McKenna jumps in to agree. "It's such a treat, particularly with my character, she's a badass and a bounty hunter that's the majority of my scenes, Sadie being out there and ruthless and gunslinging so to have this soft moment... Our director [Rockstar's motion-capture director Rod Edge] told us to bring it, and it was a vulnerable and completely emotional scene and it was just great. It felt amazing."
For McKenna the scene was an important balance to some of the harder scenes she had to play as Mrs Adler. "When Sadie gets her revenge - spoiler alert - I knew all of the backstory at that point, had gotten to experience a lot of the trauma and what gets her to that point, and that release was really wild," she says.
"As part of the scene Arthur and I are sitting there, and I tell him they turned me into a monster. That's actually haunted me a little bit. I don't think I've ever been so tired as that day on set."
Playing with the boys
Of course, the women of Red Dead Redemption 2 also had to deal with the men of the gang, whether they were charmers like Dutch, scoundrels like Micah or a bit of both, like hero Arthur Morgan.
"There were scenes with me and Arthur where we got wasted together, proclaimed our best friend love for each other, were on a boat and blew up a building together," says Armeniox. "As much as I've bonded with these women and it's been the best and most satisfying thing, it was really rare also to have my own time with Roger [Clark, who plays Arthur] and that was really special."
Outlaws never looked so sweet! ❤️🤠 #SusanGrimshaw #marybethgaskill #karenjones #TillyJackson pic.twitter.com/nC5Hg7taFINovember 14, 2018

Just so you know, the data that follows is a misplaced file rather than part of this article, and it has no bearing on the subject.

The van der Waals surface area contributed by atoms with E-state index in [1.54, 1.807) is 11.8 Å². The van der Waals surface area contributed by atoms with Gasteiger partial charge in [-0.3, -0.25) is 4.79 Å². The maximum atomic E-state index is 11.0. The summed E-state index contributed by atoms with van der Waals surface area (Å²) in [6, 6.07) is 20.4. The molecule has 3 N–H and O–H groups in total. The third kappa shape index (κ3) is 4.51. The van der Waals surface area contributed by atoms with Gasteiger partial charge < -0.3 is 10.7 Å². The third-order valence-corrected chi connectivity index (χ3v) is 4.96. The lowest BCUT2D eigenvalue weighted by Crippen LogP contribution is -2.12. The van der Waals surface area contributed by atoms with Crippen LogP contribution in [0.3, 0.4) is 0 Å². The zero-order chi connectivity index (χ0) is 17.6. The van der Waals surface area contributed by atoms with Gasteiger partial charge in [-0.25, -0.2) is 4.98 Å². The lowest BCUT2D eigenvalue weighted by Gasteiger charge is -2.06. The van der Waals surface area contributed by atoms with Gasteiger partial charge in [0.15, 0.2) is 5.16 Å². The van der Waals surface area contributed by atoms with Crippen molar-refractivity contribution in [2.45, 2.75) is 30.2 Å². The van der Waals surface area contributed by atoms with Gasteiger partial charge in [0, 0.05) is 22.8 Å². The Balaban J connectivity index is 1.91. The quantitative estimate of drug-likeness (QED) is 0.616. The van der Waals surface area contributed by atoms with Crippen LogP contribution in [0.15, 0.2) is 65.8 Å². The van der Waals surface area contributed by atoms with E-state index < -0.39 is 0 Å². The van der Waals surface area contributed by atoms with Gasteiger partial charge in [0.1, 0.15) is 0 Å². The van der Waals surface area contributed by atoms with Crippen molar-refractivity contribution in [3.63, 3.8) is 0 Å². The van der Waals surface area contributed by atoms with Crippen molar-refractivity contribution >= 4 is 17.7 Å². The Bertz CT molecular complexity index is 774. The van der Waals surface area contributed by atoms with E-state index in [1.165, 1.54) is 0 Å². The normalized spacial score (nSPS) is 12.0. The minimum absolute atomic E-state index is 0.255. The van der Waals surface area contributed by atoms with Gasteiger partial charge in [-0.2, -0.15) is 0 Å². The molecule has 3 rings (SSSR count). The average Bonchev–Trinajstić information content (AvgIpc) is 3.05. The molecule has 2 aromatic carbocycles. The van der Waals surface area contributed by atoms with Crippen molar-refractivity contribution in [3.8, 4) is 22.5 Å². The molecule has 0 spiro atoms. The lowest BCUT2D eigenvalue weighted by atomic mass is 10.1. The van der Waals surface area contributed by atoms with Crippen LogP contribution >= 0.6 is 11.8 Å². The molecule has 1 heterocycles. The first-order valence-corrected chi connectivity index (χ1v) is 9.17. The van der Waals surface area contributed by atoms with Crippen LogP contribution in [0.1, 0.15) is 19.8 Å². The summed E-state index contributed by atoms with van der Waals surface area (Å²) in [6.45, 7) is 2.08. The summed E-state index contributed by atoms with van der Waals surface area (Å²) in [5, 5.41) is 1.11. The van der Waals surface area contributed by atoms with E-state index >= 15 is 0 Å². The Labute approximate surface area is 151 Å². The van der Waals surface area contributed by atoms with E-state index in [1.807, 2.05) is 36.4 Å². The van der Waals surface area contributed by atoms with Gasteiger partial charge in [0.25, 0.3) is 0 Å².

"I'm always very overwhelmed when I see the scene where Arthur sort of becomes my confidant, and he tells me that he's dying," says Samantha Strelitz. "I watch that scene - because people post it online a lot - and I... there's half of me that wishes that I knew the gravitas of what that was that was going to feel like playing through the game, and experiencing that, and the other half of me that feels like there's such an innocence to that scene which is why I love it so much, because if someone tells you that how do you even take that all in?"
As Molly, O'Brien says she also spent a lot of time with Benjamin Byron Davis, who plays Dutch, and that relationship has continued to this day. "We had some really incredible, intimate moments and some jokes that were made while we were in our tent that we'll still make together when we're sitting at dinner. I'm always perpetually darning his socks."
Tears on set
If you were looking for trouble in the game, you could always rely on Micah, and from what Vernoff tells me, the same is true on set. "One of my first scenes was with him and they said he's going to haul you up over onto his lap and he tortures Susan about her age and he would come at it with this really strange creepy vibe, and I would burst out laughing, most takes," she laughs. "It was really hard to keep a straight face around that guy."
For a lot of people, one of the happiest moments is seeing the long relationship between Abigail and John finally made official, sat in a boat in the town of Blackwater. "We had been mo-cap husband and wife for years by then so when we got the proposal we rehearsed it, he and I, in the green room, just to make sure we had the lines," says Moore.
"We did it in the green room one time and we both started crying and we both said 'we have to stop, we have to save this for shooting!'. We got on set and I think we only shot it twice, because there was just was just so much emotion. He's a married man - and loves his wife - and I'm a married woman and I love my husband, and it was really easy to go back to that special moment for the proposal for both of us and it was so special."
The gang has met since at various events to promote the game, and it's clear that it's a memory that will stay with them - just as their performances will with us - for a very long time. "We all bonded, right away, which was really exciting," says Vernoff. "Every time I would see a call sheet I would just be delighted when I would see who was joining me that day. It's not like that on every job, so it was special."